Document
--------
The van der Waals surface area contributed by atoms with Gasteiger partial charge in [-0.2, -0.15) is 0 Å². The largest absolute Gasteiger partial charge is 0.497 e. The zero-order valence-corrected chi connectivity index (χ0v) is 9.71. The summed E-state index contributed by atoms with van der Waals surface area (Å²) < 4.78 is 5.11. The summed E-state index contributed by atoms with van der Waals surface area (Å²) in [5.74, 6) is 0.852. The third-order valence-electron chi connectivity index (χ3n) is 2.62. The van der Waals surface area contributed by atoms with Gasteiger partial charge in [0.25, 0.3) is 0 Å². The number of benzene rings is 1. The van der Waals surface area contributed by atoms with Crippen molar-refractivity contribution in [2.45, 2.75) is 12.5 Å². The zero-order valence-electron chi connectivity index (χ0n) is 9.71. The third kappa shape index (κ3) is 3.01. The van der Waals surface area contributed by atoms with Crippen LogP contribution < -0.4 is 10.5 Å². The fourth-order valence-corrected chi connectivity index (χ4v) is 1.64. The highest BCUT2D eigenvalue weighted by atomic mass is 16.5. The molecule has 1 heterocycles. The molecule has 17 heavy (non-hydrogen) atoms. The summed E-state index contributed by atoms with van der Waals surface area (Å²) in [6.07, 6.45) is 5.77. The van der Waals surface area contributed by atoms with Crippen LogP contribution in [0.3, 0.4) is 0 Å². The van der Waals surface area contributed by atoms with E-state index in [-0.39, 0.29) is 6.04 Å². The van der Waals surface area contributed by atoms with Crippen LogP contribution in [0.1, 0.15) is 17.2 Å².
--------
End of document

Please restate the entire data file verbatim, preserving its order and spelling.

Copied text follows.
The van der Waals surface area contributed by atoms with Gasteiger partial charge in [-0.2, -0.15) is 0 Å². The largest absolute Gasteiger partial charge is 0.497 e. The zero-order valence-corrected chi connectivity index (χ0v) is 9.71. The summed E-state index contributed by atoms with van der Waals surface area (Å²) < 4.78 is 5.11. The summed E-state index contributed by atoms with van der Waals surface area (Å²) in [5.74, 6) is 0.852. The third-order valence-electron chi connectivity index (χ3n) is 2.62. The van der Waals surface area contributed by atoms with Gasteiger partial charge in [0.25, 0.3) is 0 Å². The number of benzene rings is 1. The van der Waals surface area contributed by atoms with Crippen molar-refractivity contribution in [2.45, 2.75) is 12.5 Å². The zero-order valence-electron chi connectivity index (χ0n) is 9.71. The third kappa shape index (κ3) is 3.01. The van der Waals surface area contributed by atoms with Crippen LogP contribution < -0.4 is 10.5 Å². The fourth-order valence-corrected chi connectivity index (χ4v) is 1.64. The highest BCUT2D eigenvalue weighted by atomic mass is 16.5. The molecule has 1 heterocycles. The molecule has 17 heavy (non-hydrogen) atoms. The summed E-state index contributed by atoms with van der Waals surface area (Å²) in [6.07, 6.45) is 5.77. The van der Waals surface area contributed by atoms with Crippen LogP contribution in [0.3, 0.4) is 0 Å². The van der Waals surface area contributed by atoms with E-state index in [-0.39, 0.29) is 6.04 Å². The van der Waals surface area contributed by atoms with Crippen LogP contribution in [0.1, 0.15) is 17.2 Å².